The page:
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How High School Students in Düsseldorf, Germany are using Slooh

“The Schloß-Gymnasium Benrath regularly offers a project course in astronomy in high school. Here, the SuS deals with current topics of astronomy and astrophysics and can also make their own observations at the school observatory and with robot telescopes from” -Dr. Lisa Zimmermann

Benzenberg observatory at Schloß-Gymnasium Benrath

The astronomy project course operates under the lead of Claudia Scheffler and Dr. Lisa Zimmermann. Ms. Scheffler is a teacher of physics, German, and history and manager of the school's observatory, and Dr. Zimmermann is affiliated with the project course and the school's observatory. Dr. Zimmermann has a PhD in astrophysics from the Max Planck Institute for Radio Astronomy and is currently working as IT-Projektleader at the University Hospital in Düsseldorf. The following is an interview conducted with Dr. Zimmerman on the role that Slooh has played in the students’ studies.

When did you start using Slooh and for what ages?

“We started using Slooh in 2017, first only as a teacher with an astronomers account and then from 2018 on, we bought student accounts, so that each student could use their own account. We use Slooh mainly for the Astrophysics project course, students are between 17 and 18 years old. We are also thinking about using it for younger classes, but have not yet managed.”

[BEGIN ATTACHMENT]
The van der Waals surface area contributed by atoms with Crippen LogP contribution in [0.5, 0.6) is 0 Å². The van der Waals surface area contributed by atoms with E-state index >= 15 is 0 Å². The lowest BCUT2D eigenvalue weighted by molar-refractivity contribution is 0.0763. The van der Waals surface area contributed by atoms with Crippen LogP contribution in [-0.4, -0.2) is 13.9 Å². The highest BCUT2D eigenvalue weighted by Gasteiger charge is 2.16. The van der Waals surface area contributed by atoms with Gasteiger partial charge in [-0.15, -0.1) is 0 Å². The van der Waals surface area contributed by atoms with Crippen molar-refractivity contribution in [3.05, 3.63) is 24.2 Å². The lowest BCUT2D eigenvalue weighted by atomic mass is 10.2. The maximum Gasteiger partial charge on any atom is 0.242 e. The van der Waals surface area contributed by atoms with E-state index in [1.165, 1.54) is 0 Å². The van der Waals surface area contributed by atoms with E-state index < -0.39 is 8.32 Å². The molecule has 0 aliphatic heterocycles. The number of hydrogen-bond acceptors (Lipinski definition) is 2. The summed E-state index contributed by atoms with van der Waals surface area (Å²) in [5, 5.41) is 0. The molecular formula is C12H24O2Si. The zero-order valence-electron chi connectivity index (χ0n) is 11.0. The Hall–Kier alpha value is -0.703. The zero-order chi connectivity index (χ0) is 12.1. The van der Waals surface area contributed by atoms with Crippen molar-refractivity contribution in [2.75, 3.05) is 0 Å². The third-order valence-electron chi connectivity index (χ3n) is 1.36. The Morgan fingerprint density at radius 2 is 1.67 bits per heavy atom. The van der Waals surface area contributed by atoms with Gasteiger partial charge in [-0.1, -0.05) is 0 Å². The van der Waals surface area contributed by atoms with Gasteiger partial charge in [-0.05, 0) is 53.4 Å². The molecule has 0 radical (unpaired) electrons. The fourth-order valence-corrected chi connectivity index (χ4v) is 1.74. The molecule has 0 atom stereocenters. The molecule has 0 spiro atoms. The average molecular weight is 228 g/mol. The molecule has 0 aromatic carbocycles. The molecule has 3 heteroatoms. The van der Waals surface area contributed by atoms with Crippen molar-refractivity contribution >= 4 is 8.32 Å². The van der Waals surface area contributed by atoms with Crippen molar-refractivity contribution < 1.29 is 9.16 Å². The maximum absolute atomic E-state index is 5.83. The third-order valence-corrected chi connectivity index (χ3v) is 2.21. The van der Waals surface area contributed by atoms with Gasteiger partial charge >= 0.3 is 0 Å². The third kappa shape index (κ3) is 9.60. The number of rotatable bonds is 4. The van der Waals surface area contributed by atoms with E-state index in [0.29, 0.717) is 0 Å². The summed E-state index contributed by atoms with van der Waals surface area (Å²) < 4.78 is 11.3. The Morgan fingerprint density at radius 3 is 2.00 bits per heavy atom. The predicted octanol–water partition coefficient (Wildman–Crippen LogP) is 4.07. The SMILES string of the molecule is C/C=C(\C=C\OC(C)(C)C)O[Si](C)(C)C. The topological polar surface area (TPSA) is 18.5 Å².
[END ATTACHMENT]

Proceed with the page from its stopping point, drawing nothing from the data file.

What has Slooh added to your curriculum? Why does it work for your students?

“Our school has a nice observatory with the biggest telescope being a 14'' Schmidt-Cassegrain. Unfortunately, we are located in the middle of Düsseldorf, where there is a lot of surrounding light and in winter it is often cloudy. We can observe the planets beautifully when the weather is right, but for the project course we need a more reliable source for the students to take images of stellar sources, which are connected to their topics. With Slooh the students have access to a wide variety of telescopes and images. They can browse through stellar catalogs and widen their knowledge of possible targets. The quests are a nice way to give them a guide through the many possibilities Slooh offers.”

Tell me about the Project course Astrophysics Q2 in Effelsberg and the role Slooh played in that.

“At our school, students in their last school year can choose a project course in their area of interest, astronomy is one of them. The manager of the observatory, physics teacher Claudia Scheffler, and I guide this project course. The students learn basic astrophysical contents and then choose a topic, which they research intensely throughout the entire school year. In the end, they present the topic as a poster or a talk and write a short summary. Slooh is one instrument for them to get hands-on information in the area of their topics. For example, if they research neutron stars or pulsars, they want to take images of e.g. the crab nebula. This year we are also trying to incorporate the Slooh quests to encourage the students to use Slooh more. We are excited to find out how that will work out. My ties to the radio astronomical community in Germany, especially the 100m Radio Telescope in Effelsberg and the Max Planck Institute for Radio Astronomy in Bonn, tend to nudge the topics of our students in the direction of black hole research, stellar evolution and also the Event Horizon Telescope with its amazing images. This year, in addition, we also focus on the science and launch of the James Webb Space Telescope. We organize get-togethers with researchers from these areas and also visit the Effelsberg Telescope and are allowed to make some radio images there. This way the students get a feeling of what modern astronomical research feels like.”

Slooh is excited by The Schloß-Gymnasium Benrath’s use of our telescopes and curriculum and looks forward to hearing more about what this student research inspires.


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